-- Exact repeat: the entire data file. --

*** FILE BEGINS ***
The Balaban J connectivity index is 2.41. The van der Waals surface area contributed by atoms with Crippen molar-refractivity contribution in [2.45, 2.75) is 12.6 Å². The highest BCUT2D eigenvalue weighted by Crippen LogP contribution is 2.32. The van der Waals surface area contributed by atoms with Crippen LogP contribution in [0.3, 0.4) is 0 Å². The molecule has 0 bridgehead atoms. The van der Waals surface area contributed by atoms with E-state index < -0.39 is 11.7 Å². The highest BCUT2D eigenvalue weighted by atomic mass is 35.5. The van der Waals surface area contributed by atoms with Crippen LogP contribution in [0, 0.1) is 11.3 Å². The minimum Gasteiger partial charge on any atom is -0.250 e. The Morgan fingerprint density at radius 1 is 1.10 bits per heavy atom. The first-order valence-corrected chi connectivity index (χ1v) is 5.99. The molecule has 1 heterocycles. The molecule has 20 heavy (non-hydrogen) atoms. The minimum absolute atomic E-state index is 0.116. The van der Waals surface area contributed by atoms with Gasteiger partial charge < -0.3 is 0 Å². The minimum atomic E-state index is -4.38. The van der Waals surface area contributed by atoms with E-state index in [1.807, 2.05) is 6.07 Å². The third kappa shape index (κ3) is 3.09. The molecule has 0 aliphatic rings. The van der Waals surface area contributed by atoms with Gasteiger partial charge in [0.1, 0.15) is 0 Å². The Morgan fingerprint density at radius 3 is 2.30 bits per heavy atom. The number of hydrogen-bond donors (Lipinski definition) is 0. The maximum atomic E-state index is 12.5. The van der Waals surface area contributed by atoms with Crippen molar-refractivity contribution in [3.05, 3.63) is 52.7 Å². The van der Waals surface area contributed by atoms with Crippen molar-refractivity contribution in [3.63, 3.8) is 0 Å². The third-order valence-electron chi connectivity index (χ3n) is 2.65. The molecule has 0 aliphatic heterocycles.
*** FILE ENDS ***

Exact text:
The Balaban J connectivity index is 2.41. The van der Waals surface area contributed by atoms with Crippen molar-refractivity contribution in [2.45, 2.75) is 12.6 Å². The highest BCUT2D eigenvalue weighted by Crippen LogP contribution is 2.32. The van der Waals surface area contributed by atoms with Crippen LogP contribution in [0.3, 0.4) is 0 Å². The molecule has 0 bridgehead atoms. The van der Waals surface area contributed by atoms with E-state index < -0.39 is 11.7 Å². The highest BCUT2D eigenvalue weighted by atomic mass is 35.5. The van der Waals surface area contributed by atoms with Crippen LogP contribution in [0, 0.1) is 11.3 Å². The minimum Gasteiger partial charge on any atom is -0.250 e. The Morgan fingerprint density at radius 1 is 1.10 bits per heavy atom. The first-order valence-corrected chi connectivity index (χ1v) is 5.99. The molecule has 1 heterocycles. The molecule has 20 heavy (non-hydrogen) atoms. The minimum absolute atomic E-state index is 0.116. The van der Waals surface area contributed by atoms with Gasteiger partial charge < -0.3 is 0 Å². The minimum atomic E-state index is -4.38. The van der Waals surface area contributed by atoms with E-state index in [1.807, 2.05) is 6.07 Å². The third kappa shape index (κ3) is 3.09. The molecule has 0 aliphatic rings. The van der Waals surface area contributed by atoms with Gasteiger partial charge in [0.1, 0.15) is 0 Å². The Morgan fingerprint density at radius 3 is 2.30 bits per heavy atom. The number of hydrogen-bond donors (Lipinski definition) is 0. The maximum atomic E-state index is 12.5. The van der Waals surface area contributed by atoms with Crippen molar-refractivity contribution in [3.05, 3.63) is 52.7 Å². The van der Waals surface area contributed by atoms with Crippen molar-refractivity contribution in [3.63, 3.8) is 0 Å². The third-order valence-electron chi connectivity index (χ3n) is 2.65. The molecule has 0 aliphatic heterocycles.